In the year 2049, we might find ourselves mining our landfills for raw materials. This is the scenario that this installation poses to viewers, asking visitors to envision how we can re-imagine garbage in the year 2049.
Scott Kildall created these sculptures and blueprints from materials entirely sourced from Recology San Francisco (a.k.a. The Dump) as part of a 4-month long artist residency. During this time, he played the role of a prospector from the year 2049, who mined the landfill and created imaginary devices to help him survive. Examples include the Sniffer, which is a scent based resource-detector, and The Universal Mailbox, which enables you to send a message to anyone, at any place at any time.
Central to this installation is “Imagine 2049” — a time capsule, which will be buried on the grounds of the New York Hall of Science and opened 36 years after the Regeneration show. Anyone who visits the museum or the Imagine2049.com website can submit a positive vision of 2049, sharing hopes of what life could be like in the year 2049. The time capsule encourages everyone to think specifically about how to reuse what we throw away.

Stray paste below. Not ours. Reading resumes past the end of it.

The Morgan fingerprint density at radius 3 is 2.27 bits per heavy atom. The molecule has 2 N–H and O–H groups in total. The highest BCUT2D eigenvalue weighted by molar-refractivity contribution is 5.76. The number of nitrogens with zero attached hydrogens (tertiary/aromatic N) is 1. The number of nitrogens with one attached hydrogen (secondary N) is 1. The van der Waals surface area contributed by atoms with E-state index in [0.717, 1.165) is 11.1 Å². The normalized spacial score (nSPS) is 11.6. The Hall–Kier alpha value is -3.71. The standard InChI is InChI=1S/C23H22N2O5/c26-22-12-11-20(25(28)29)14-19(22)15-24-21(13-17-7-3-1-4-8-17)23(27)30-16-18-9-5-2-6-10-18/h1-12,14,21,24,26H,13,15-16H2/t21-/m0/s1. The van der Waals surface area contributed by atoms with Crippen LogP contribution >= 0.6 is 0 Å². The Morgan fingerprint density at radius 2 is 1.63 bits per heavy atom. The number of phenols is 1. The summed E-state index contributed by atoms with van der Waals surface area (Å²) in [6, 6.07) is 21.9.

Scott Kildall creates algorithms, sculptures, performances and videos, which repurpose networks of communication and production. His work frequently explores themes of future-thinking and translation between the virtual and the real. He has exhibited his work in galleries and museums internationally in numerous cities including London, Berlin, New York and Hong Kong. His art studio is in San Francisco and he also works in the New Media Studio at the Exploratorium.